Taipei, Aug 25 (Reuters) – Taiwan’s economy is not overheating and inflation is well controlled, Central Bank Governor Yang Chin-long said Wednesday when responding to lawmakers’ questions about the prospect of a rate hike.
The central bank cut its key interest rate (TWINTR = ECI) to 1.125% in March last year, a historic low when the COVID-19 pandemic began to bite where it has remained since then.
Taiwan’s economy has remained resilient during the pandemic, largely due to the demand for its technology exports such as laptops and tablets to support the home work and study trend that is keeping millions away from offices and schools around the world.
Yang, asked my MPs who were visiting the central bank when Taiwan might raise interest rates, and said it was dependent on inflation.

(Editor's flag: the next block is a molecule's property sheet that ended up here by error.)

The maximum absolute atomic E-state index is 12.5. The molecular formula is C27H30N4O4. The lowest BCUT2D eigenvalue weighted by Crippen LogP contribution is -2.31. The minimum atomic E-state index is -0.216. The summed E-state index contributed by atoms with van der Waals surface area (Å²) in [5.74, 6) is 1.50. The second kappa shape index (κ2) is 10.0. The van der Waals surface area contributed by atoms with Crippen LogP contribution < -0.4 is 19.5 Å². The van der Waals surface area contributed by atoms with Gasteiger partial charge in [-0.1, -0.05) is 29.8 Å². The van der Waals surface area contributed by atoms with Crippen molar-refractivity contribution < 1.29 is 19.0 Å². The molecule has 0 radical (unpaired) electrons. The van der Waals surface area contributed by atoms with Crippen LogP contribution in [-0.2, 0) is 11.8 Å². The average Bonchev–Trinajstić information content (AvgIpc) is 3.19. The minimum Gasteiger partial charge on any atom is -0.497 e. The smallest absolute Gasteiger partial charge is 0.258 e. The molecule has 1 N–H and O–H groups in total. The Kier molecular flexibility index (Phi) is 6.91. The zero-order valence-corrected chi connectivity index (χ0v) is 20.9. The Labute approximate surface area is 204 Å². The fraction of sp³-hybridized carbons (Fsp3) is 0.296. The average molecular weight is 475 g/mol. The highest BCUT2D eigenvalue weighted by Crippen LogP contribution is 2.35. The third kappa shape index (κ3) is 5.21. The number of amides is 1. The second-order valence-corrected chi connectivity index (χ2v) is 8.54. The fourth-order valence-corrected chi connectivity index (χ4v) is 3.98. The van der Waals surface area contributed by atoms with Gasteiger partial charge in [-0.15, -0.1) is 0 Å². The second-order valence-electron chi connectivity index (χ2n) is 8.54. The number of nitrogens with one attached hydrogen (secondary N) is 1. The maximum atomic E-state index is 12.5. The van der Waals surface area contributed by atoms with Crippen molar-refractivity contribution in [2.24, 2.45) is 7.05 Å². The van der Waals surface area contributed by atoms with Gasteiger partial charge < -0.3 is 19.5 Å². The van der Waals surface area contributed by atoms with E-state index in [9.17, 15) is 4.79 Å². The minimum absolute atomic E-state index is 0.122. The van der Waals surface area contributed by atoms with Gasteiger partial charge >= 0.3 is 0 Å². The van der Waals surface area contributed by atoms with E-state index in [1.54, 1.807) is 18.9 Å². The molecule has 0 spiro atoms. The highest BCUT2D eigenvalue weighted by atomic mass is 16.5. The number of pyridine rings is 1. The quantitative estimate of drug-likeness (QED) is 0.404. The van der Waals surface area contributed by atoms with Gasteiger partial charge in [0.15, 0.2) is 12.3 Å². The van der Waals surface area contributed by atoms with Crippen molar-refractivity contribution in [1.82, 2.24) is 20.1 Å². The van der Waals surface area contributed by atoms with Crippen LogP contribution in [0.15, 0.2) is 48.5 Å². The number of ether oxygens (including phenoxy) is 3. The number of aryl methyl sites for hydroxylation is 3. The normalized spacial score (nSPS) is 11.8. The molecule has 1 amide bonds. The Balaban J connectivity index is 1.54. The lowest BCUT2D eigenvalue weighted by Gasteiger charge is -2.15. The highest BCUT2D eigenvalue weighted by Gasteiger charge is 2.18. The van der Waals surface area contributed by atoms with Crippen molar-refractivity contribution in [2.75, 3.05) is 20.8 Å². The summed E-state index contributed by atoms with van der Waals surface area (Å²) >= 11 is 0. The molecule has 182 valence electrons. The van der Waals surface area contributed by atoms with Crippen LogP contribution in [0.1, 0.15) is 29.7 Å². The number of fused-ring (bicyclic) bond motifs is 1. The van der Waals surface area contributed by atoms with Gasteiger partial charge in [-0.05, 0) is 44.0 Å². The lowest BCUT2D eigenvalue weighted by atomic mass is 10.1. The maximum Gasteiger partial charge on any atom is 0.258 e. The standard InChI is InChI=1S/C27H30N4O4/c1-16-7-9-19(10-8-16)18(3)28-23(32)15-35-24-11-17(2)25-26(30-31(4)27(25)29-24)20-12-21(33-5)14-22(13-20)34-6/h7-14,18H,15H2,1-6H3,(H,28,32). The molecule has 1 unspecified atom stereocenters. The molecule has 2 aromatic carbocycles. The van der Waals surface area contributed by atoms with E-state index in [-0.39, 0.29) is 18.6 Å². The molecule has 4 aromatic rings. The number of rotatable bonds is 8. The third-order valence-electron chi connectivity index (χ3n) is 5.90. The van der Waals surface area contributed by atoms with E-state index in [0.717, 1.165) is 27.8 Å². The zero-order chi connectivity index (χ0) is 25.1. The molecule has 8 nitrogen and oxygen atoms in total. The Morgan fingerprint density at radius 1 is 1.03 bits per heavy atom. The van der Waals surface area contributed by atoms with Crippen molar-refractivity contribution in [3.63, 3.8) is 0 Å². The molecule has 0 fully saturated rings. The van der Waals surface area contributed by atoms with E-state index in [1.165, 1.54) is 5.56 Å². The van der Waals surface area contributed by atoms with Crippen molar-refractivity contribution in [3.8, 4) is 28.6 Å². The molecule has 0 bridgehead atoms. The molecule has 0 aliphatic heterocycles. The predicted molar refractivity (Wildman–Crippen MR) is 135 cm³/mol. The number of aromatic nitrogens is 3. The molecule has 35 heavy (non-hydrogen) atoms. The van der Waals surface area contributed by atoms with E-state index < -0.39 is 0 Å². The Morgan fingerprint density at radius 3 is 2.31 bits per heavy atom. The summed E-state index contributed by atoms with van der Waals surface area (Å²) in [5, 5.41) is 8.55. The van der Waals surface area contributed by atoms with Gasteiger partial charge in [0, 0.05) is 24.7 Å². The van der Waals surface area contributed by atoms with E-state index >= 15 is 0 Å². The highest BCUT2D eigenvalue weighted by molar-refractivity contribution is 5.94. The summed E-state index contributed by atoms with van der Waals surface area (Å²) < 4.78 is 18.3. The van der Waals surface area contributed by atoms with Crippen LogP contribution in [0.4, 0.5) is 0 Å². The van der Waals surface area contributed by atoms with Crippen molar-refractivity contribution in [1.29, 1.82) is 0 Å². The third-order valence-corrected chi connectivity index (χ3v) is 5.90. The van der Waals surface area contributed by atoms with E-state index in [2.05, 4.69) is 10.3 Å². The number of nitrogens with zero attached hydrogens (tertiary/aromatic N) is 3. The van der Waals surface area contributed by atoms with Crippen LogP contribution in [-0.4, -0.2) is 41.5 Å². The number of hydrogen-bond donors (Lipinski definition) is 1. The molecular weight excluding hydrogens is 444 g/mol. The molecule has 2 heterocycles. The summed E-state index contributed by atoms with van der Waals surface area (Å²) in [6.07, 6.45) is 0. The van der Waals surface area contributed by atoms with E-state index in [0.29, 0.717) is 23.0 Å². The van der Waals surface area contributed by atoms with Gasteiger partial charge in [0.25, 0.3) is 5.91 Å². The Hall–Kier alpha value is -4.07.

“The main focus of monetary policy is on prices,” he said.
“So far (the economy) is not going to overheat,” Yang said, citing inflation of around 1.6% to 1.7%, compared to more than 3% in the United States.
“In order for the United States to wind down and raise rates, inflation must exceed 3% or 4%,” he added. “Of course, Taiwan cannot be compared to the United States. Our monetary policy is not super easy compared to the United States and other advanced countries.”
Compared to the United States, Japan or Europe, Taiwan’s central bank made no bond purchases and only cut its key interest rate once, Yang said.
On September 23, the bank holds its next quarterly meeting where it makes interest rate decisions.
Taiwan’s economy will grow at the fastest rate in more than a decade in 2021, the Bureau of Statistics said this month, revising its outlook for a strong recovery in exports. Continue reading
Reporting by Liang-sa Loh; Letter from Ben Blanchard
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